‘Too much talk, not enough action’ by Hong Kong SMEs hoping to cash in on Belt and Road, says veteran NPC member
Peter Wong Man-kong says Hong Kong firms could miss out on the massive opportunities likely to be on offer by the flagship national economic initiative
There has been too much talk and not enough action yet by Hong Kong entrepreneurs to explore concrete economic opportunities from China’s flagship “One Belt, One Road” economic initiative, according to a veteran Hong Kong member of the National People’s Congress (NPC).
Peter Wong Man-kong told South China Morning Post the central government’s trade initiative to link economies into a China-centred trading network needed more field studies by firms carried out, to explore business opportunities rather than just “waiting at home or attending some forums” on the initiative.
While various infrastructure construction projects, such as railways and ports, are being built between different Belt and Road economies, the business sector – especially small and medium-sized enterprises (SMEs) – are not doing enough, particularly those operating in niche markets, said Wong.
“Emerging economies should always provide huge motivation for SMEs,” Wong said in Beijing on Friday.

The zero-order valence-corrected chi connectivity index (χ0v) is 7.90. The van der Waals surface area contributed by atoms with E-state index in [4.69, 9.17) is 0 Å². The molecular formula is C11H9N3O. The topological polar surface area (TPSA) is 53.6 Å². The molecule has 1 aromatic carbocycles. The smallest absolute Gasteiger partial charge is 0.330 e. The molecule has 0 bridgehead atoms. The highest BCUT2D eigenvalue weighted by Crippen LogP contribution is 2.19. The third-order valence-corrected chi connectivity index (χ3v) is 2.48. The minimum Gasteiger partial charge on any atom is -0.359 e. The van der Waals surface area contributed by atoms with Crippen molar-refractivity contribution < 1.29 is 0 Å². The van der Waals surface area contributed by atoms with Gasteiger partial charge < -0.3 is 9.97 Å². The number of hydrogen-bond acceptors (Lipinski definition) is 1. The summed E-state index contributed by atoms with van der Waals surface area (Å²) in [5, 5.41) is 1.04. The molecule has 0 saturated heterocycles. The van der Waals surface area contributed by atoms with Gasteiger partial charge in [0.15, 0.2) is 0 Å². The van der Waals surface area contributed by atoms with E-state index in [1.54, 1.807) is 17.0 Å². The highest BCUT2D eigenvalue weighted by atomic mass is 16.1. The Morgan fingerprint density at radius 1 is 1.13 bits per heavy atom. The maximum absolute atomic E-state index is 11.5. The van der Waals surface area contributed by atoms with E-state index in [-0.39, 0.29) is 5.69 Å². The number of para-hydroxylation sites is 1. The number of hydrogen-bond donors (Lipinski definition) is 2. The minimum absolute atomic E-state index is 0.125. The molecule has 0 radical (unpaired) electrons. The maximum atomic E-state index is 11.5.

He added Hong Kong companies and mainland firms from southern China had been the ones to earn the first pots of gold, during the early stages of China’s reform and opening up process, in the 1980s.
Now, since most of the countries along the Belt and Road routes are emerging economies, it offers another great opportunity for those same kinds of companies to rekindle that entrepreneurial spirit, he said.
The Belt and Road was first introduced by Chinese President Xi Jinping in 2013, and covers more than 60 countries and economies including Kazakhstan, Uzbekistan, Thailand and Malaysia, and focuses on connectivity and cooperation among these countries.
However, despite many mainland cities trying to organise relevant activities to promote the initiative, most have been working by themselves, resulting in often-redundant investment and wasted resources, he said.
In Hong Kong, participation to the project is even more “superficial”, and that organising forums to discuss the initiative had led to a generation of “armchair strategists”, rather than genuine business pioneers of the future, said Wong.
Wong added many Hong Kong entrepreneurs had concerns about the investment environment in many Belt and Road countries primarily due to the lack of well-established legal systems.
“But when everything in a market is ready, the business opportunities may have also gone”.
Pauline Ngan, another Hong Kong deputy to the NPC, echoed Wong’s views, adding that organising forums to discuss the initiative are all well and good, but it is far from enough, as entrepreneurs have to physically go and create their own opportunities.
She runs Mainland Headwear Holding Ltd, a Hong Kong-listed specialist milliner, which was one of the first firms to move its main manufacturing base to Bangladesh – a country included in the Belt and Road initiative – due to rising labour costs in Shenzhen.
In 2016, the company shipped 20 million hats to various international markets, 65 per cent of them now being made in Bangladesh, according to Ngan.
“People need entrepreneurial spirit to dig out opportunities,” she said. “They should go there themselves and sort out any potential difficulties – but they have to start now.”